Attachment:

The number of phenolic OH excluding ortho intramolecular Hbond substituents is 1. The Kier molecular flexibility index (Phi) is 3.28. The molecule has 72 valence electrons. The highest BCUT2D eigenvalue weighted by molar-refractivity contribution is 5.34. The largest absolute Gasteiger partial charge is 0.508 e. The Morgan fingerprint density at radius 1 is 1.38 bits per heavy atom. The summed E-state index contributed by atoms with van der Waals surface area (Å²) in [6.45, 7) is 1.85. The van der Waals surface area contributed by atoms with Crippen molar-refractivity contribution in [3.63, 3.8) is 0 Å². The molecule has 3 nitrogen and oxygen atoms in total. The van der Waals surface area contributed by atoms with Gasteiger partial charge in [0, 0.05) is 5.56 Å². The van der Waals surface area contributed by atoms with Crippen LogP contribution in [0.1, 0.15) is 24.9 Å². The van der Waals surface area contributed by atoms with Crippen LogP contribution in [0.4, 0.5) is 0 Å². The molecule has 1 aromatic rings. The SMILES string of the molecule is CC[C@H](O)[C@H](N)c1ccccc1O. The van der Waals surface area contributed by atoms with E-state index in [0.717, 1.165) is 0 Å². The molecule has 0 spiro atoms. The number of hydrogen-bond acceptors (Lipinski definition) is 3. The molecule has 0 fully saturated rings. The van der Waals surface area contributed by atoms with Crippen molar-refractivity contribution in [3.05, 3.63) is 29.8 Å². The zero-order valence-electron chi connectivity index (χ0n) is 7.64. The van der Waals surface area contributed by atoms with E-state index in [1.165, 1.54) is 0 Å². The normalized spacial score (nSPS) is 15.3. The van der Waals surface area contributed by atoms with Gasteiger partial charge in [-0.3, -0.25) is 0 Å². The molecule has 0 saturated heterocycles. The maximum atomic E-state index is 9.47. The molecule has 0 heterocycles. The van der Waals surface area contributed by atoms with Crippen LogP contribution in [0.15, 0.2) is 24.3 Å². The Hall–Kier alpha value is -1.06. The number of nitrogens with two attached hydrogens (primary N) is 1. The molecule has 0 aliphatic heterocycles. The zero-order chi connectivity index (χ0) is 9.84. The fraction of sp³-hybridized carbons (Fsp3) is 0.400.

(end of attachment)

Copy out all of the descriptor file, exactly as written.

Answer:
The number of phenolic OH excluding ortho intramolecular Hbond substituents is 1. The Kier molecular flexibility index (Phi) is 3.28. The molecule has 72 valence electrons. The highest BCUT2D eigenvalue weighted by molar-refractivity contribution is 5.34. The largest absolute Gasteiger partial charge is 0.508 e. The Morgan fingerprint density at radius 1 is 1.38 bits per heavy atom. The summed E-state index contributed by atoms with van der Waals surface area (Å²) in [6.45, 7) is 1.85. The van der Waals surface area contributed by atoms with Crippen molar-refractivity contribution in [3.63, 3.8) is 0 Å². The molecule has 3 nitrogen and oxygen atoms in total. The van der Waals surface area contributed by atoms with Gasteiger partial charge in [0, 0.05) is 5.56 Å². The van der Waals surface area contributed by atoms with Crippen LogP contribution in [0.1, 0.15) is 24.9 Å². The van der Waals surface area contributed by atoms with Crippen LogP contribution in [0.4, 0.5) is 0 Å². The molecule has 1 aromatic rings. The SMILES string of the molecule is CC[C@H](O)[C@H](N)c1ccccc1O. The van der Waals surface area contributed by atoms with E-state index in [0.717, 1.165) is 0 Å². The molecule has 0 spiro atoms. The number of hydrogen-bond acceptors (Lipinski definition) is 3. The molecule has 0 fully saturated rings. The van der Waals surface area contributed by atoms with Crippen molar-refractivity contribution in [3.05, 3.63) is 29.8 Å². The zero-order valence-electron chi connectivity index (χ0n) is 7.64. The van der Waals surface area contributed by atoms with E-state index in [1.165, 1.54) is 0 Å². The normalized spacial score (nSPS) is 15.3. The van der Waals surface area contributed by atoms with Gasteiger partial charge in [-0.3, -0.25) is 0 Å². The molecule has 0 saturated heterocycles. The maximum atomic E-state index is 9.47. The molecule has 0 heterocycles. The van der Waals surface area contributed by atoms with Crippen LogP contribution in [0.15, 0.2) is 24.3 Å². The Hall–Kier alpha value is -1.06. The number of nitrogens with two attached hydrogens (primary N) is 1. The molecule has 0 aliphatic heterocycles. The zero-order chi connectivity index (χ0) is 9.84. The fraction of sp³-hybridized carbons (Fsp3) is 0.400.